Today we want to discuss How to Solder Correctly because the soldering technique is required in all electronics manufacturing and repair operations. It applied to very small components on Printed Circuit Boards or on larger electromechanical assemblies. The techniques are similar but the soldering iron, tip, and solder type may be different for each application.
Table of Contents
- What is Soldering?
- How to Solder correctly?
What is Soldering?
Soldering is the basic procedure that involves applying a sufficient amount of heat to the two surfaces being joined together. In addition, this could be a component lead, a PCB, or a wire lead to a metal terminal. Furthermore, switched or another wire termination to a PCB. Finally the Rule of Thumb: the amount of heat required is dependent on the thermal mass of the materials and the type of solder.
A small component lead and PCB pad will normally require less heat than a large gauge wire and a heavy terminal. However, some PCB pads may have a large Ground or Power plane and therefore would require a higher amount of heat.
In general, for the through-hole soldering operation, we would use the larger tip. The smaller tip would be better for small surface-mount components. One of one most popular tip options is actually a 10 Tips Set so you can solder correctly for any type of works.
The soldering materials must be both clean and free of contaminants. Some possible contaminants are dirt, grease, oil, rust, and oxidation. We highly recommend cleaning your soldering tip using a brass wire cleaning ball or Solder Tip Cleaner with Rosin Flux.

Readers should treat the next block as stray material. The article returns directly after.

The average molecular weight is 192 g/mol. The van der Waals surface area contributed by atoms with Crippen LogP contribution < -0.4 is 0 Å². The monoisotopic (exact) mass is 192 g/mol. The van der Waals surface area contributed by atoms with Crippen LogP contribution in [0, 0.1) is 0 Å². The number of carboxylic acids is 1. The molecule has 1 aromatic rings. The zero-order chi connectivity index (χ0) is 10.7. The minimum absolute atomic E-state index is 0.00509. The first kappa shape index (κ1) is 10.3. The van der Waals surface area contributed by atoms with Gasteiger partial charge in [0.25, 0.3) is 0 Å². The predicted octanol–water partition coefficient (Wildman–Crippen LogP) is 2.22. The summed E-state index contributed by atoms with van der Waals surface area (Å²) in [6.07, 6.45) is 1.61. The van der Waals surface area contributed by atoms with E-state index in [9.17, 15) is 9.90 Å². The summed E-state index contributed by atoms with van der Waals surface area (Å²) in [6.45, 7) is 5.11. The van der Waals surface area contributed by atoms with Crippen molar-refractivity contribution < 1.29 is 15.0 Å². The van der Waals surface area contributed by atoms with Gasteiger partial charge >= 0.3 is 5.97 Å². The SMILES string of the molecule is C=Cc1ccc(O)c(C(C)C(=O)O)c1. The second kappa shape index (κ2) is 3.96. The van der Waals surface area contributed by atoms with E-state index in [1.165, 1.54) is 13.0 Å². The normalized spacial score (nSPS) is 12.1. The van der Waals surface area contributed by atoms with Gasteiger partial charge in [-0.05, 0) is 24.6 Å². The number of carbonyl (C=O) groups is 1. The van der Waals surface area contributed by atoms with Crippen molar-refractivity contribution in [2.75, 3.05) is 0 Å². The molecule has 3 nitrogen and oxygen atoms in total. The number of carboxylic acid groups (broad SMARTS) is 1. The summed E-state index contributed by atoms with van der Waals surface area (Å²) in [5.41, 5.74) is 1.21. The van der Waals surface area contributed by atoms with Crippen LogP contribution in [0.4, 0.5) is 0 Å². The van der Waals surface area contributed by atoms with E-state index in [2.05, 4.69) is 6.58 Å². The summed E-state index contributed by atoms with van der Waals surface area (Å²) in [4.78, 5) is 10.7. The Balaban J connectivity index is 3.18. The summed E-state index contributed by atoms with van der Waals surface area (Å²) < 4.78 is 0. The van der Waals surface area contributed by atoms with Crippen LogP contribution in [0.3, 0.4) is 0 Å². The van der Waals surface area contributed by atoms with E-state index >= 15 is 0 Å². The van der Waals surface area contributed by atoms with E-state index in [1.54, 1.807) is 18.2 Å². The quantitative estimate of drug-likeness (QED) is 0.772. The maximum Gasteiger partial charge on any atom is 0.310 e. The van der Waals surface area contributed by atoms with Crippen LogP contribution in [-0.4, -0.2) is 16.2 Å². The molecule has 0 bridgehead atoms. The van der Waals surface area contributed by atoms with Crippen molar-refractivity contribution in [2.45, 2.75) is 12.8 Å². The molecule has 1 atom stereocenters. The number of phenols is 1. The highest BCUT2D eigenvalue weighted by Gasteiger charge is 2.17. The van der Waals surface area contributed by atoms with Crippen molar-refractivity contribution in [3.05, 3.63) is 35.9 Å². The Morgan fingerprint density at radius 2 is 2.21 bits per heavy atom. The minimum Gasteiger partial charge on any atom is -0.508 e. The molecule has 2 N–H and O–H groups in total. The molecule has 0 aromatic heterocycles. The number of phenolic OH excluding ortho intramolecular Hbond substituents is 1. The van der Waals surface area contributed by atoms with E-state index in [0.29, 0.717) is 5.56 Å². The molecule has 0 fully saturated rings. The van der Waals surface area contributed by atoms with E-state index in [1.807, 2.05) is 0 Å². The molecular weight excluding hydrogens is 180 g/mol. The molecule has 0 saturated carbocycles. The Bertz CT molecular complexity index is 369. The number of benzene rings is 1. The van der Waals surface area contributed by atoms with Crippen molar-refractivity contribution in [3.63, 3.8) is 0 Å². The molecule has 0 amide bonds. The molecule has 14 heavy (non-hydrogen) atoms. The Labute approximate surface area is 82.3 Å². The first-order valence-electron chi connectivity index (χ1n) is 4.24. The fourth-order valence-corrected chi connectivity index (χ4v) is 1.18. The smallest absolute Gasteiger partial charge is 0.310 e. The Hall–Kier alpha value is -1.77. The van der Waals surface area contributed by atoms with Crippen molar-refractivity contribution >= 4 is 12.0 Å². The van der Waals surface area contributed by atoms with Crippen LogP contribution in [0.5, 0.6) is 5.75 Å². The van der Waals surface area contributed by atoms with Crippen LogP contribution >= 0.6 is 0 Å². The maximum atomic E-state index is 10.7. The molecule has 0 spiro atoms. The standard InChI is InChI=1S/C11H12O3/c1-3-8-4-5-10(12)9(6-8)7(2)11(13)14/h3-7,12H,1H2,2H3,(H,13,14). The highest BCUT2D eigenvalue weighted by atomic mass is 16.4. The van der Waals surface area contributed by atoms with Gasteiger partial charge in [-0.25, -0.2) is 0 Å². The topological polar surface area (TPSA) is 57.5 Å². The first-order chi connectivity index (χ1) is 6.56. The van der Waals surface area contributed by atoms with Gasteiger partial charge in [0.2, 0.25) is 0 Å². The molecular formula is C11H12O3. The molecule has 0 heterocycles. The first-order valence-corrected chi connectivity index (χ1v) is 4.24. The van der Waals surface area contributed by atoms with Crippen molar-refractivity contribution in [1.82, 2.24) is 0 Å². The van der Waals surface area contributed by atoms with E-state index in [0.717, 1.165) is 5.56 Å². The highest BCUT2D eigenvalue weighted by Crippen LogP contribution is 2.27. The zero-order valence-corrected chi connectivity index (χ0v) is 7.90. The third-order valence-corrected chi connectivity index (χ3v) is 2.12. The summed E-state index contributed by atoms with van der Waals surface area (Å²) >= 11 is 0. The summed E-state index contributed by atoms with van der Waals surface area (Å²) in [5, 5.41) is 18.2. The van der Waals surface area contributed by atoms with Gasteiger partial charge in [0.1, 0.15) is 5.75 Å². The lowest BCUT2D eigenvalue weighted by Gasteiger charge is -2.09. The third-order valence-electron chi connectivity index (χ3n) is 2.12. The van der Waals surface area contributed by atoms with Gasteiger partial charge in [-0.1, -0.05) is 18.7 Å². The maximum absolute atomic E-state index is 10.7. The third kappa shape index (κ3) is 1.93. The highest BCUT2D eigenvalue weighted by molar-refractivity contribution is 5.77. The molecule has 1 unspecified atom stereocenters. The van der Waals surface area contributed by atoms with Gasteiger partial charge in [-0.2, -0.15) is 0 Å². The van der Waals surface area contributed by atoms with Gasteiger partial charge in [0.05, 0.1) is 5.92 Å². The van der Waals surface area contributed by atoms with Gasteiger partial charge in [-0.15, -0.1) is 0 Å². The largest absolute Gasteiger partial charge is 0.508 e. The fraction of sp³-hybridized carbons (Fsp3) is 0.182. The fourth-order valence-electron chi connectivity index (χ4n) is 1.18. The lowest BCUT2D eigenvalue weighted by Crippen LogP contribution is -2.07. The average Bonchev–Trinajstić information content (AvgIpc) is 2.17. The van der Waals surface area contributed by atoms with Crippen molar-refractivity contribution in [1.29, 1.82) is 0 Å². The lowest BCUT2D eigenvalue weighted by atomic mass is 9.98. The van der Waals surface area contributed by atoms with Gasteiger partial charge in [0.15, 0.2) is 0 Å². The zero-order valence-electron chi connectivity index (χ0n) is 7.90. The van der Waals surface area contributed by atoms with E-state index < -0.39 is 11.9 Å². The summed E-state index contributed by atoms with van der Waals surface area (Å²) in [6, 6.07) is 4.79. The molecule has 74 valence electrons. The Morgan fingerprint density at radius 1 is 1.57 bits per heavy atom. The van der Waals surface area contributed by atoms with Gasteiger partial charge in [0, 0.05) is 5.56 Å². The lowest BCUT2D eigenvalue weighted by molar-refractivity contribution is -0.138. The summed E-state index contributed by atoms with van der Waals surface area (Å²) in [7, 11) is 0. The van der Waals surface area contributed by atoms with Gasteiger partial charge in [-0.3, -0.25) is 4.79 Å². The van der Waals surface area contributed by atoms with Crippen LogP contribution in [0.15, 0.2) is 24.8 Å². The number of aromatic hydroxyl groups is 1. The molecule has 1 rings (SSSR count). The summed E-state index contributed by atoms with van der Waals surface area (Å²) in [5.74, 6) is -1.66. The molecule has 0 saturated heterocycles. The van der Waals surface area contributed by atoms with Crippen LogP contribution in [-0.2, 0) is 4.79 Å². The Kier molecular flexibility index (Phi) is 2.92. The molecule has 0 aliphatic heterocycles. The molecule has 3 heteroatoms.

Flux, which performs a final cleaning of the materials, is normally in the solder. Sometimes a job might require additional flux for difficult surfaces. We carry a wide range of chemicals that are circuit safe!
How to Solder Corerctly?
First, we need to prepare the soldering iron for the soldering operation, clean the tip, and tin it to provide an optimal solder joint.
Second, set the soldering station temperature to a value that is sufficient to melt the solder. For instance, The amount of heat required is dependent on the thermal mass of the materials and the type of solder.
Then apply the hot tip to the junction of both surfaces (i.e. component lead and PCB surface) and hold it there for several seconds before applying the solder to the junction.
The junction of both surfaces must be allowed to melt the solder for an ideal solder joint. Excessive heat and time will damage the component and PCB, and insufficient heat and time will produce a cold solder joint.
Quality solder joints are a combination of proper technique and proper equipment and materials.